NEW YORK (Reuters) - Factory activity in the U.S. mid-Atlantic region shrank in August for the fourth month in a row, though the pace of contraction eased as new orders improved modestly, a survey showed on Thursday.
The Philadelphia Federal Reserve Bank said its business activity index rose to minus 7.1 from minus 12.9 in July, shy of economists’ expectations for minus 5.
Forward-looking new orders edged up to minus 5.5 from minus 6.9.
Any reading below zero indicates contraction in the region’s manufacturing. The survey covers factories in eastern Pennsylvania, southern New Jersey and Delaware.
It is seen as one of the first monthly indicators of the health of U.S. manufacturing leading up to the national report by the Institute for Supply Management.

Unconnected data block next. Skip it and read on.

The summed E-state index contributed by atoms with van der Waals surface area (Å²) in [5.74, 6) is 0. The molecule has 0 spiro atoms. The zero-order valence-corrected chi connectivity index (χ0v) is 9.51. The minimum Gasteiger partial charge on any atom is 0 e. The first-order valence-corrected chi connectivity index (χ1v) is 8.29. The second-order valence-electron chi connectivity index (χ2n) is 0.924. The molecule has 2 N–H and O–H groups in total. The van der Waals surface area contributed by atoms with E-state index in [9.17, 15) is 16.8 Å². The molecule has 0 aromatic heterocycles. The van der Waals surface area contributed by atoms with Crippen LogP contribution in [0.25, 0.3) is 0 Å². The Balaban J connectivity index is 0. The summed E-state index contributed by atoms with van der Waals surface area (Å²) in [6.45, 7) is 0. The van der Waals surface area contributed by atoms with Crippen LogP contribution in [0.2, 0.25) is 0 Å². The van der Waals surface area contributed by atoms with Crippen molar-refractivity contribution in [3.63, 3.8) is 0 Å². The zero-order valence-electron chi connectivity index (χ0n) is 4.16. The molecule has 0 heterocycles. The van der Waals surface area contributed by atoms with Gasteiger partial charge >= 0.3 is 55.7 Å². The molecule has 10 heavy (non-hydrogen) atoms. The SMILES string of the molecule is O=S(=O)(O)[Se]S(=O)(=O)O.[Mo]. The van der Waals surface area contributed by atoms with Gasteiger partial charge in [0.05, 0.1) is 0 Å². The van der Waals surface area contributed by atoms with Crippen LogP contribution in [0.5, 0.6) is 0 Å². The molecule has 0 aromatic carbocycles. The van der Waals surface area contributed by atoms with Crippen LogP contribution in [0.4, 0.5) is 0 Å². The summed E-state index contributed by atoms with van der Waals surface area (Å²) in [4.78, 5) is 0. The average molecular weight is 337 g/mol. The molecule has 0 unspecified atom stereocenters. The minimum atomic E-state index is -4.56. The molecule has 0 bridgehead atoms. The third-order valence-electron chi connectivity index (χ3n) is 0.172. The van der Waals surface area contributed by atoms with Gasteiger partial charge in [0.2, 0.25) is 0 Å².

That more comprehensive report showed the sector contracted in June and July as manufacturing has been hurt by economic uncertainty both domestically and abroad.
“The weakness in manufacturing reflects a weaker global economic picture,” said Vassili Serebriakov, currency strategist at Wells Fargo in New York.
The Philadelphia survey’s employment components were mixed, with the gauge of the number of employees slipping to its lowest level since September 2009 at minus 8.6, edging down from last month’s minus 8.4. The average work week index gained to minus 14.6 from minus 17.3.
Survey respondents’ view on the coming months cooled with the gauge of business conditions for the next six months falling to 12.5 from 19.3.
U.S. stocks were trading little changed shortly after the data, while Treasuries yields fell to session lows and the dollar pared losses against the euro.
Earlier in the week, a separate report showed manufacturing activity in New York state contracted for the first time in 10 months.
Reporting by Leah Schnurr; Editing by Chizu Nomiyama